Hearing a crying baby appears to cause women’s bodies, but not men’s, to reflexively prepare to take action, according to the results of a study published in Frontiers in Psychology.
The sound of an infant’s cry has been found to have unique effects on adults. It is an especially difficult sound to ignore, and appears to act directly on the nervous system to prepare the adult to take steps to comfort and protect the baby.
It is generally believed that there are evolutionary reasons for this effect. Because human infants are practically helpless, and because crying is their only means of communication in the earliest and most vulnerable months, it is important for the survival of the species that adults have an instinct to respond to these cries quickly. Because mothers have historically been the primary caregivers of infants, there is some suggestion that this instinct to react to babies’ cries is likely to be stronger in women than in men. However, evidence on this question has been mixed.
A team of scientists led by Irene Messina, of the University of Padua, evaluated sex differences in responses to infant’s cries on the timescale of milliseconds by measuring changes in the electric potential in people’s arm muscles. Ten women and ten men, none of whom were parents, took part in the study. Participants were exposed under laboratory conditions to recordings of infants’ cries played at random intervals.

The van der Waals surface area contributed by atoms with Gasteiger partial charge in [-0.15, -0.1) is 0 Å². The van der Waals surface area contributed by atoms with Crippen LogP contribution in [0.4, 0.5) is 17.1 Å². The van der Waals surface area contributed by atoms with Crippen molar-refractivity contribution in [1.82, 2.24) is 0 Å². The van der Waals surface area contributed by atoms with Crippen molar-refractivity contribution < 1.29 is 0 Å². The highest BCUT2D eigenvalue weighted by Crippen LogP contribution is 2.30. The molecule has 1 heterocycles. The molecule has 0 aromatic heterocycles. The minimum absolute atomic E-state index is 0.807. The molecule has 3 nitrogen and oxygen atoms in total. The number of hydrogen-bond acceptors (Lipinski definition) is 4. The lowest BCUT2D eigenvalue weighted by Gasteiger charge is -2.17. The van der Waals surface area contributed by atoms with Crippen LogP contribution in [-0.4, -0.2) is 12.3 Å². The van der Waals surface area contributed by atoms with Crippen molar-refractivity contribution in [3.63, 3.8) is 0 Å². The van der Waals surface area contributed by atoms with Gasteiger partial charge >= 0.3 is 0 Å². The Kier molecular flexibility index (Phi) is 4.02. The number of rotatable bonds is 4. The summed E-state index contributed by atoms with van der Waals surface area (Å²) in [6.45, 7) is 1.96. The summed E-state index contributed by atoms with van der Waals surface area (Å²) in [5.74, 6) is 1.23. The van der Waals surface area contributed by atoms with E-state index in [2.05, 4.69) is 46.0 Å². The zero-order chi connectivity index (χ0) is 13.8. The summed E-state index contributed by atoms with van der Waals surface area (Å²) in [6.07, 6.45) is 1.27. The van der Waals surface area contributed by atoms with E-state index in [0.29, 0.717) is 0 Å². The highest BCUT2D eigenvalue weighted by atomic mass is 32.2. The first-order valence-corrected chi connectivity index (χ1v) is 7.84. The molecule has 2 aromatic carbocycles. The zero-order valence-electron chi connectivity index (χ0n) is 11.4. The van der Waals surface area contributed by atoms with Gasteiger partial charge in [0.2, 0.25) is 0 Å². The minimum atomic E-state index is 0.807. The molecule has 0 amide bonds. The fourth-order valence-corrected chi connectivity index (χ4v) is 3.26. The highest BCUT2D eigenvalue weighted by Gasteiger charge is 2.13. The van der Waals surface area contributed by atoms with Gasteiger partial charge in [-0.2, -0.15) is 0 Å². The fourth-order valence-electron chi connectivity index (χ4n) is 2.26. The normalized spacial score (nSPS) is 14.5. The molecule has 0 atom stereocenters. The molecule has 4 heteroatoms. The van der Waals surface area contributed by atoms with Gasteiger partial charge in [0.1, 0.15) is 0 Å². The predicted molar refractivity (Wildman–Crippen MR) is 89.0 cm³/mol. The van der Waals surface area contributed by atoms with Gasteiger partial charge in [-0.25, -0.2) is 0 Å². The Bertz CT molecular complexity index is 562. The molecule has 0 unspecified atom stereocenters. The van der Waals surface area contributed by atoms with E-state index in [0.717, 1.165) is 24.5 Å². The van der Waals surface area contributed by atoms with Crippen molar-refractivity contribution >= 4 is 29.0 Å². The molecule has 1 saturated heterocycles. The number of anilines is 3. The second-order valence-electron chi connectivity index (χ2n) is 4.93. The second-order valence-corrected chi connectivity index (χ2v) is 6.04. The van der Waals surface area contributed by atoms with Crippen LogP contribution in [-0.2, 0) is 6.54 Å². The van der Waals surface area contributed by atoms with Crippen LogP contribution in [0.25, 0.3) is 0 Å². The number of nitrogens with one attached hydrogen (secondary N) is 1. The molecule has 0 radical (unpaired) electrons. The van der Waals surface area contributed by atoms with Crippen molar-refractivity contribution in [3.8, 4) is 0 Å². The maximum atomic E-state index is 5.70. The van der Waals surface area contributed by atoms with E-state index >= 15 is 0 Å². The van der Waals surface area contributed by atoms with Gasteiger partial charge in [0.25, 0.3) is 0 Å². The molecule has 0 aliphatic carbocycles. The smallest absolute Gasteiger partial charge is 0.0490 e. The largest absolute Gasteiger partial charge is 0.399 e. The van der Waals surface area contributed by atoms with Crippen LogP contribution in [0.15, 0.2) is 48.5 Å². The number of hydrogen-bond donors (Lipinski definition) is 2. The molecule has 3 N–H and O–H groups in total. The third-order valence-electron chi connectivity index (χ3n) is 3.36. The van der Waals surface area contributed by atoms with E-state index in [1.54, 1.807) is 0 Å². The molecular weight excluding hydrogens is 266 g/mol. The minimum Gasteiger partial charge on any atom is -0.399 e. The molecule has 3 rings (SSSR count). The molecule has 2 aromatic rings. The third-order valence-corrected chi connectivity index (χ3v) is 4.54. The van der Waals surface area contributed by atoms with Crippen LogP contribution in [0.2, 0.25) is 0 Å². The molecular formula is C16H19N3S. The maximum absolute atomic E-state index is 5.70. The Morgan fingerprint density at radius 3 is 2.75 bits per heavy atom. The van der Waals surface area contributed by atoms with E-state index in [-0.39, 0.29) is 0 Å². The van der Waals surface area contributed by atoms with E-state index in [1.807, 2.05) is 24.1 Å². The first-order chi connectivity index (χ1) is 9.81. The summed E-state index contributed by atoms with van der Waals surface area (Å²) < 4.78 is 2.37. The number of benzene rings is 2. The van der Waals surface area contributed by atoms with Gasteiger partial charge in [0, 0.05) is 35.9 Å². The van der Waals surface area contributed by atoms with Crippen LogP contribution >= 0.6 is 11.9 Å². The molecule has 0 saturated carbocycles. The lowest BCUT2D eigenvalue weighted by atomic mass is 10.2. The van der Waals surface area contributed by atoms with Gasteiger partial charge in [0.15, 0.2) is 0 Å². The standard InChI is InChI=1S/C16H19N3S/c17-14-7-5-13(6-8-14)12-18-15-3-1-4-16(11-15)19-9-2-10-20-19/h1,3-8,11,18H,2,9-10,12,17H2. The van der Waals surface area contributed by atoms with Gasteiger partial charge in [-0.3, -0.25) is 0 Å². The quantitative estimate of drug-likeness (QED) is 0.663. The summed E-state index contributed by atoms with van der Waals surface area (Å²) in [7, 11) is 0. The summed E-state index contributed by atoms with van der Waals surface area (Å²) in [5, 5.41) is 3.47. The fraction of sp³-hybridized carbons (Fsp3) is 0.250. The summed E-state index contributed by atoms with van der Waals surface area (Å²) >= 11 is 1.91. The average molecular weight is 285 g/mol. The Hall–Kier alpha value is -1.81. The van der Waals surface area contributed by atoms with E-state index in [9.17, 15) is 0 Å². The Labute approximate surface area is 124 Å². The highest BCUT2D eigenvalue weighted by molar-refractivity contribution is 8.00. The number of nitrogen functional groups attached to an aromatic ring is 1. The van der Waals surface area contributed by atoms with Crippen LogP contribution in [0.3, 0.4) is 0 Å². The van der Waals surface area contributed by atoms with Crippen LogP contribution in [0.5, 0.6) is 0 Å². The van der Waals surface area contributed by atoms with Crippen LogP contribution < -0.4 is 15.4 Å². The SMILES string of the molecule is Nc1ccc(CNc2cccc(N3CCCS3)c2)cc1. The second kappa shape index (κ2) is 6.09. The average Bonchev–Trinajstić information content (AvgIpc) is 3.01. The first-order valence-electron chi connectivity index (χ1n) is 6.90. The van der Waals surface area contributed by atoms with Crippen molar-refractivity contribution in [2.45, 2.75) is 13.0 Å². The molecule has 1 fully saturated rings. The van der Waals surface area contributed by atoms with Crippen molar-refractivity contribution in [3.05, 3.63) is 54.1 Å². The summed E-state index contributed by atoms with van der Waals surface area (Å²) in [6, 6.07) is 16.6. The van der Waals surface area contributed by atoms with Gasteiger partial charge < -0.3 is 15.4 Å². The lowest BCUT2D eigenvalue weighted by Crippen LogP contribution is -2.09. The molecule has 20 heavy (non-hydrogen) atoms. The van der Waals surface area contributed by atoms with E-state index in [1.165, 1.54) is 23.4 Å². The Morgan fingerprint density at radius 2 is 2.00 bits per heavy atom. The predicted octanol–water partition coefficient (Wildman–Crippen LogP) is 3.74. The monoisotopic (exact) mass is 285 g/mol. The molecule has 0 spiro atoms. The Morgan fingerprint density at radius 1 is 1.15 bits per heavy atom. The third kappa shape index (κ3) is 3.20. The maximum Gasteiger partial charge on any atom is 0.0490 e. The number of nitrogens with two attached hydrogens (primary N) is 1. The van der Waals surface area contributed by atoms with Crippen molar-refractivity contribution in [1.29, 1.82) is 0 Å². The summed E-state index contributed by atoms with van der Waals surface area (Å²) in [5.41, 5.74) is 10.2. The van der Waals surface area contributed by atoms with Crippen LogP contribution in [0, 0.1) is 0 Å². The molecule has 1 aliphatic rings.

They were also exposed to control sounds, which were infant cries that had been altered in pitch so that they were not recognizable. At the same time, laboratory equipment connected to the participants’ arms monitored the electric potential in their muscles. Higher electric potential indicates readiness for activity.
Women’s arm muscles showed a spike in electric activity about one tenth of a second after being exposed to a recording of an infant’s cry. Under the same conditions, men’s muscles did not show any sign of change in electric activity. The women’s reactions occurred only in response to a natural-sounding infant’s cry, and not to an altered cry or to a control non-cry sound.
The study authors conclude that infant cries elicit an instinctive caregiving response in women that operates at a very basic and automatic level, even in individuals with no parenting experience. However, they caution that their results do not imply that men lack a similar automatic response to infant distress. Men may respond to different cues, or may be primed to react in different ways. Nevertheless, these results provide support for the view that women may have an evolutionarily-driven instinct to move to care for a baby crying in distress.